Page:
Customer service will tell you everything you ever wanted to know about how to improve your products and services. This is the beauty of customer data—but more importantly how are you acting on that customer data? On-demand parking and valet services company Luxe Valet is an example of a cool new company that makes customer data a priority. They actually do something with it. They are also interesting because they are so committed to the customer experience they see the value in having more influence over their contract employees and the experience those employees deliver to customers. They’ve given their contractors full time status. This is a big deal in a time where many companies such as Uber and Lyft are still dealing with the courts over whether they have to give their contract employees the benefits that full time employees get.
This week’s Modern Customer podcast guest is Eva Khoo Senior Director of Operations of Luxe Valet. For Khoo it’s about being able to really train and focus on the customer experience. One of the ways Luxe Valet enhances this is a required valet shift, where everyone from corporate headquarters has to act as a valet themselves. Luxe Valet raised 25 million in two rounds from 36 investors. Khoo was part of that process and she remarks that investors want to know “is your service solving a problem and how big is that problem?” Commuting is a big problem. According to the National Household Travel Survey, US Department of Transportation, Bureau of Transportation Statistics almost 76% of commuters drive alone to work and 18 million of those commuters are driving from the suburb to the city. More than three million commuters drive almost an hour or more to work each way every day. That’s without looking for parking—and if you’ve ever driven into San Francisco (like I have) you know what a nightmare that is. Luxe Valet has partnered with parking lots all over cities like San Francisco, Philadelphia, Boston, Los Angeles, Seattle, Chicago, Austin and New York. It’s good for the customer and good for the flow of traffic. From a customer experience perspective Luxe’s story is compelling because of their detailed attention to the customer experience. As a result they have a very high customer loyalty rate with the average customer using their service twice a week.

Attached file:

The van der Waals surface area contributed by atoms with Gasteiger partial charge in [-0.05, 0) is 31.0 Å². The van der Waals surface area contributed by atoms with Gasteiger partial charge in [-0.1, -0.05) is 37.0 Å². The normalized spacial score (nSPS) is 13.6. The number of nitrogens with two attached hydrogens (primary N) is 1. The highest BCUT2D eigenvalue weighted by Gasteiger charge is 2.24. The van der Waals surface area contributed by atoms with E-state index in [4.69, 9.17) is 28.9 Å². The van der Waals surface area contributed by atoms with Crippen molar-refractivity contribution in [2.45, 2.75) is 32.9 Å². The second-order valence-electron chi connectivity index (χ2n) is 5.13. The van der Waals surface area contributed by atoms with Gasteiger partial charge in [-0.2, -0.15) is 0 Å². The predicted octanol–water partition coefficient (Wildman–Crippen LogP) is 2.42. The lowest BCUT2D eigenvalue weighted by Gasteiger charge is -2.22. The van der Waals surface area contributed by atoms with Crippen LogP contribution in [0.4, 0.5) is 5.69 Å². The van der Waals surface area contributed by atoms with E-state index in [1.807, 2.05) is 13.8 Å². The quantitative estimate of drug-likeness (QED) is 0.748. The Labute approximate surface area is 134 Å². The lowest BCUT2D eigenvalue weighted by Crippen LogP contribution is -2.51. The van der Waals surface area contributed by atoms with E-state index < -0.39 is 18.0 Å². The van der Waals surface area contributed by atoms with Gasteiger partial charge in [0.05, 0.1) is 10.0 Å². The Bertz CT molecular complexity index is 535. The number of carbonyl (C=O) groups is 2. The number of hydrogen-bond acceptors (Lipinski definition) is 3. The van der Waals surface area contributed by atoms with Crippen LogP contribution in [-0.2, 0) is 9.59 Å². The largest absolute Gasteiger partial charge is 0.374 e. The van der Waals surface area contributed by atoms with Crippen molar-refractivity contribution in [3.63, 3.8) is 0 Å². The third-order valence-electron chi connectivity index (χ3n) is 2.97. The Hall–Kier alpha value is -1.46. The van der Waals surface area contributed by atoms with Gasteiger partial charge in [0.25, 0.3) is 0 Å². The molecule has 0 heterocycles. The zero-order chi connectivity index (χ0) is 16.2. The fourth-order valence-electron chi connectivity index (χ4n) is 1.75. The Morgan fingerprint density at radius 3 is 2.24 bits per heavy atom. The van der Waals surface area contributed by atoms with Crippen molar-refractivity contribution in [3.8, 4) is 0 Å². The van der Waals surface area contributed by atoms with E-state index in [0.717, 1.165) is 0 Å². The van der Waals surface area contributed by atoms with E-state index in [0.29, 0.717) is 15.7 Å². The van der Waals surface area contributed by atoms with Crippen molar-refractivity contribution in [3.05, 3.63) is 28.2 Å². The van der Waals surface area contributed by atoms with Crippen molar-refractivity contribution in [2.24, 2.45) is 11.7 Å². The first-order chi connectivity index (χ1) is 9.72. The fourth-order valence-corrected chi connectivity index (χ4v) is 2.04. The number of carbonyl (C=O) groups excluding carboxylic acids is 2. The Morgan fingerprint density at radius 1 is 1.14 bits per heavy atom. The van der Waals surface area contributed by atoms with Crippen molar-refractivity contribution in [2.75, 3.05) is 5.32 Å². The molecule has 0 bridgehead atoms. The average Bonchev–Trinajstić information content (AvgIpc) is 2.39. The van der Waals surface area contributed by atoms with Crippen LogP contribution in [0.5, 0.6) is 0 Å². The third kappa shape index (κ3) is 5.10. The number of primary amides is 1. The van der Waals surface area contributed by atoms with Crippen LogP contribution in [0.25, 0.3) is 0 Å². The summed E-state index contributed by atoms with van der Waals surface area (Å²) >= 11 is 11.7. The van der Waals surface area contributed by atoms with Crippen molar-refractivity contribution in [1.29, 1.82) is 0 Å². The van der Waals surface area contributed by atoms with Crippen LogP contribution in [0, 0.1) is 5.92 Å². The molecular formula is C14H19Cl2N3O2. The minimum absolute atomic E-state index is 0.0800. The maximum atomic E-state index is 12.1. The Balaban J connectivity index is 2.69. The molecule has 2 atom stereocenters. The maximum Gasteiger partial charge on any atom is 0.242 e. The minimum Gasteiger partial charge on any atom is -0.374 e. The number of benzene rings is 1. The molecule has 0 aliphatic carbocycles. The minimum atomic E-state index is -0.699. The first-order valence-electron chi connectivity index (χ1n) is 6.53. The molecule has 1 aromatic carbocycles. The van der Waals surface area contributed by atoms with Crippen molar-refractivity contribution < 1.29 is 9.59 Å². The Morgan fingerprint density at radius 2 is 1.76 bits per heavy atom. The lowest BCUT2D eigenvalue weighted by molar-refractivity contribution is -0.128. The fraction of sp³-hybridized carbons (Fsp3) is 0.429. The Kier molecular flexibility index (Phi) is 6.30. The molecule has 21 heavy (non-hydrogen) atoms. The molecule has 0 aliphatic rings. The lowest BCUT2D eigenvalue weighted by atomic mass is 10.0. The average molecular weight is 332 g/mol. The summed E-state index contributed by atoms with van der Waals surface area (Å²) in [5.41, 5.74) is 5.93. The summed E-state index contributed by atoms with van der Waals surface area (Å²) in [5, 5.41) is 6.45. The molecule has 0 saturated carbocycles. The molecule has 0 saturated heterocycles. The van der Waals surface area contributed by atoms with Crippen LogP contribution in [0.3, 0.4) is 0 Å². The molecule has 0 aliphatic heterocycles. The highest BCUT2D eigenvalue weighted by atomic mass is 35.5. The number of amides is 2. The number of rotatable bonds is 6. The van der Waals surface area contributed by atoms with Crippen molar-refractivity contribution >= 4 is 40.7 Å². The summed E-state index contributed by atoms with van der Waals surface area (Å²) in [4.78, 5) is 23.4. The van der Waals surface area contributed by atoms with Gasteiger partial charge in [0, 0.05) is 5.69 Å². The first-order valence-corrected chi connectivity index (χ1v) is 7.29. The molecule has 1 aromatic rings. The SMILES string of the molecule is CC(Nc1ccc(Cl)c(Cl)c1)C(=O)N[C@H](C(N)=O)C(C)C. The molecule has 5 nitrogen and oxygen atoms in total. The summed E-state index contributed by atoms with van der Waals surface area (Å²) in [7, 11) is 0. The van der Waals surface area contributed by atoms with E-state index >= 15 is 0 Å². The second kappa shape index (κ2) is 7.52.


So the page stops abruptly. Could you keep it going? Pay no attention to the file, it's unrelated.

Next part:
Luxe tracks customer issues and focuses on root causes to solve the feedback loop with customers. They use Salesforce’s Desk.com and have a continuous feedback loop with their internal product team. This means they are actually taking customer issues back to internal employees such as engineers to fix any problems. Many companies do not do this—it sets Luxe apart and drives their product quality. Luxe has a strong customer engagement strategy making it very easy for customers to get in touch with them. Customers within the Luxe app can call, text, tweet (or other social media) or email support. Podcast guest Khoo says Luxe wants engagement to be as absolutely easy as possible for customers.
Data has brought to light recurring issues and opportunities for Luxe. For example sometimes they’ll release a product and they use data to uncover early issues with the product. They use this data to make the offering more fluid and intuitive. They use data to understand what drives customer service volumes. So many companies skip the step of looking at high volumes on specific FAQs and asking themselves what they could proactively do to make that volume go down.
Luxe also uses data for ideation. For example Luxe noticed customers wanted to leave their cars in the city overnight because they wanted to do things like go to happy hour on a Thursday and take the train home (especially if they’d been drinking). Luxe figured that out and as a result came up with a service that drives the car all the way home for the customer—so the customer can enjoy a a cocktail out with friends and get home safely (Luxe also donates money regularly to Mothers Against Drunk Driving - MADD).
If you’ve read my previous columns you know I believe customer experience in the sharing economy as a whole can be challenging. Customer experience is incredibly varied with companies like Uber, Airbnb or Instacart. According to Khoo customer experience is especially challenging in the world of the sharing economy—but more specifically on-demand services--because you’re dealing with issues in real-time and you’re “held to the same standards as everyone else.” Also your window of customer engagement has shrunk. Luxe doesn’t look at customers as “just transactions.” According to Khoo they are in it for the long haul and empower their team to make every customer experience a delightful one.
Now they offer car washing and gas refueling and Khoo believes there is a lot of potential in the future to expand in the on-demand space. At the end of the day Luxe Valet can impact urban planning—parking lots take up valuable real estate.
Khoo is inspired by Jack Welch who says that winning is the company’s social responsibility. Winning and making the company successful is Khoo’s goal for Luxe.
More about podcast guest Eva Khoo: Eva Khoo is the Senior Director of Operations for Luxe, an on-demand parking and valet services app headquartered in San Francisco. In her role, Eva manages the company’s nationwide operations, overseeing live ops, logistics and customer support.
Prior to Luxe, Eva was an investment banker at Goldman Sachs where she advised companies within the firm’s Technology, Media, and Telecom practice. Her primary responsibilities included the execution of M&A and financing transactions for software and networking companies. She also worked at Peninsula Capital Management, an investment fund headquartered in San Francisco.
Eva holds an MBA from The Wharton School at The University of Pennsylvania and a BA from University of California, Berkeley.
Follow her on Twitter at @EvaKhoo.
Check out the Luxe app here.